following the path you can’t see

IMG_7082Umstead State Park, Raleigh, NC  – Photo by Viki Atkinson

There’s a quote that’s been around for years, something along the lines of “growing old ain’t for sissies.” I’d like to propose that living your life by following (or trying to follow) spiritual guidance ain’t for sissies, either.

That stepping out in faith thing? A lot of the time it’s like that scene in Indiana Jones and the Last Crusade in which he comes upon an impossibly wide bottomless abyss that he has to cross to continue his quest—only there’s no bridge or Tarzan swing or anything that might help him do that. His only option is to take a step out over the abyss and hope like hell something will happen to help him across. When he finally does step out (spoiler alert!), his foot lands on something solid—invisible, but solid. So he takes another step, and he makes it all the way across on an invisible bridge that never would have shown itself if he hadn’t taken that first trusting step.

For five or six years now, I’ve been feeling as though I’m being led to and prepared for some…purpose…and yet the specifics of that purpose remain elusive. Continue reading

trust and the threads of time, part 1

I’ve been juggling a lot since last spring. Some of the juggling has had to do with external, day-to-day stuff out in the physical world, but most of the juggling has been in my mind/heart/spirit/soul. I’m creating what is, at heart, a completely new life—saying goodbye to some things, hello to others, and trying to figure out how to tweak still others and keep them a part of the whole as I go forward.

To be honest, I’m a little worn out from all the changes in my life over the last few years, and frankly, I’d just as soon take a break. My faith and trust muscles have been getting quite the workout. However, a couple of things happened in the last week that have shifted my perspective, albeit in an odd, out-of-left-field kind of way. This post is about one of them.

Last Saturday, I bought a rug for my living room. Mind you, we’re not talking about a major purchase here. I have a small cottage, with a small living room to match, and I’ve never spent more than $100 on a rug. As a lifelong independent/freelance artist, my decorating budget has never been large, which has, shall we say, encouraged me to be creative in more ways than one when it comes to furnishing my home. Luckily, my taste has never run to “new” things, and I love doing DIY projects, so I’ve been quite happy to inherit furniture from family and friends and buy shabby thrift-store-furniture-with-potential, as long as the pieces suited my personal style. I’ve ended up with a home that I like and that visitors regularly call “warm and inviting.”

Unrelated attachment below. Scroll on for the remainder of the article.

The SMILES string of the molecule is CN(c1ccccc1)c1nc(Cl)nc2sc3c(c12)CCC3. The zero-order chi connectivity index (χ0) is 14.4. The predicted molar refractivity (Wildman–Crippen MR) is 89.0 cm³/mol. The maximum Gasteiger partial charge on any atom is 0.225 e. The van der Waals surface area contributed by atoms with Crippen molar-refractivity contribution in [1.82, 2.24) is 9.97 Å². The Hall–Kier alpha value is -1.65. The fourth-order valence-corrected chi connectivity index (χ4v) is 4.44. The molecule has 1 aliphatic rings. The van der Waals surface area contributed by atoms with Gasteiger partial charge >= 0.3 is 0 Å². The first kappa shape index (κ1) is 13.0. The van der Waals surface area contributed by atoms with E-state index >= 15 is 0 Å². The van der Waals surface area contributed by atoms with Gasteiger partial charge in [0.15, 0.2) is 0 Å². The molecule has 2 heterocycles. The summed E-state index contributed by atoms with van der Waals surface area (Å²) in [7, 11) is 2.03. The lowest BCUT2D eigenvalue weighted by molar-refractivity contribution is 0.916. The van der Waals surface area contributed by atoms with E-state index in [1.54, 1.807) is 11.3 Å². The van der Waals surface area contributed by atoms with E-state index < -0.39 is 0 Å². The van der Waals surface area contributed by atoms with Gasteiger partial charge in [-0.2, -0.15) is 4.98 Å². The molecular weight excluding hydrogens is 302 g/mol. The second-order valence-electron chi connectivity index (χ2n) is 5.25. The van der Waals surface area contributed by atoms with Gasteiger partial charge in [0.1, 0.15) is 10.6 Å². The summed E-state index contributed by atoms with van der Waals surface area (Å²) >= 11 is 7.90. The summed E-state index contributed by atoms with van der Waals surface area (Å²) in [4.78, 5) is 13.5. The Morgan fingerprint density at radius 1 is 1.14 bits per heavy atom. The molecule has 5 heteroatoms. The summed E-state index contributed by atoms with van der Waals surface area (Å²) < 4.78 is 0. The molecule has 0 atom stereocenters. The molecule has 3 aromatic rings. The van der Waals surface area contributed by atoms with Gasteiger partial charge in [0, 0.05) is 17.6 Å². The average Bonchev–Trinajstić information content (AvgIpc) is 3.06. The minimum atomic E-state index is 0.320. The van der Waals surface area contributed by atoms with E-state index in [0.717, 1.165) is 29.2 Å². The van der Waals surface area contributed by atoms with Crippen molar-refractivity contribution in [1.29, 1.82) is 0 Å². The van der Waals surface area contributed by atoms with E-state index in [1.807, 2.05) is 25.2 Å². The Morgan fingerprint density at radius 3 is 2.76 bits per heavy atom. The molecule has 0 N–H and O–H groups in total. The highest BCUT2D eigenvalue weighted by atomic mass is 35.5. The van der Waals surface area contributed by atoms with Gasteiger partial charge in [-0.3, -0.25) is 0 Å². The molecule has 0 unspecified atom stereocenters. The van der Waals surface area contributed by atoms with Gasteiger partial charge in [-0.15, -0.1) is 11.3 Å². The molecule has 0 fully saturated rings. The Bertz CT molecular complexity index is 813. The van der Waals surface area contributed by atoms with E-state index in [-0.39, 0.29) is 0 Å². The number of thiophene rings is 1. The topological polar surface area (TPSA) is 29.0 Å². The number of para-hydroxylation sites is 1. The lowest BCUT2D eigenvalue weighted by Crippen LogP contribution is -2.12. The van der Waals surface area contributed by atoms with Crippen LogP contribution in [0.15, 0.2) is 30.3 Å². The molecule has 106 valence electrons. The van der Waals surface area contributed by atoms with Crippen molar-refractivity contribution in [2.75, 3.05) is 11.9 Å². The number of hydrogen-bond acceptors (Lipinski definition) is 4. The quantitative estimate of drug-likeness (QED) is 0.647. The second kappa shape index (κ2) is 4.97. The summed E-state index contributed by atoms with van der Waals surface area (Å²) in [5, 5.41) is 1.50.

The rug I bought from Target six or so years ago was a perfectly nice rug when I bought it, and I received a number of compliments about it over the years. However, it’s lived through the usual pet accidents and incidents and a fair amount of general wear and tear during that time, and it’s been looking pretty sad for a while now—rips and tears and places where you can see through to the backing. In the last few months, it started to smell musty and old, like it had been slept on for many years by my dog (which, of course, it had). It was time for a new rug.

Before we get to the new rug, however, I need to back up and tell the story of the amazing Restoration Hardware chenille throw. (I know this post probably sounds like it belongs on a home decorating blog, but bear with me.) Continue reading

for longing ~john o’donohue

Blessed be the longing that brought you here
And quickens your soul with wonder.

May you have the courage to listen to the voice of desire
That disturbs you when you have settled for something safe.

May you have the wisdom to enter generously into your own unease
To discover the new direction your longing wants you to take.

May the forms of your belonging–in love, creativity, and friendship–
Be equal to the grandeur and the call of your soul.

May the one you long for long for you.

May your dreams gradually reveal the destination of your desire.

May a secret Providence guide your thought and nurture your feeling.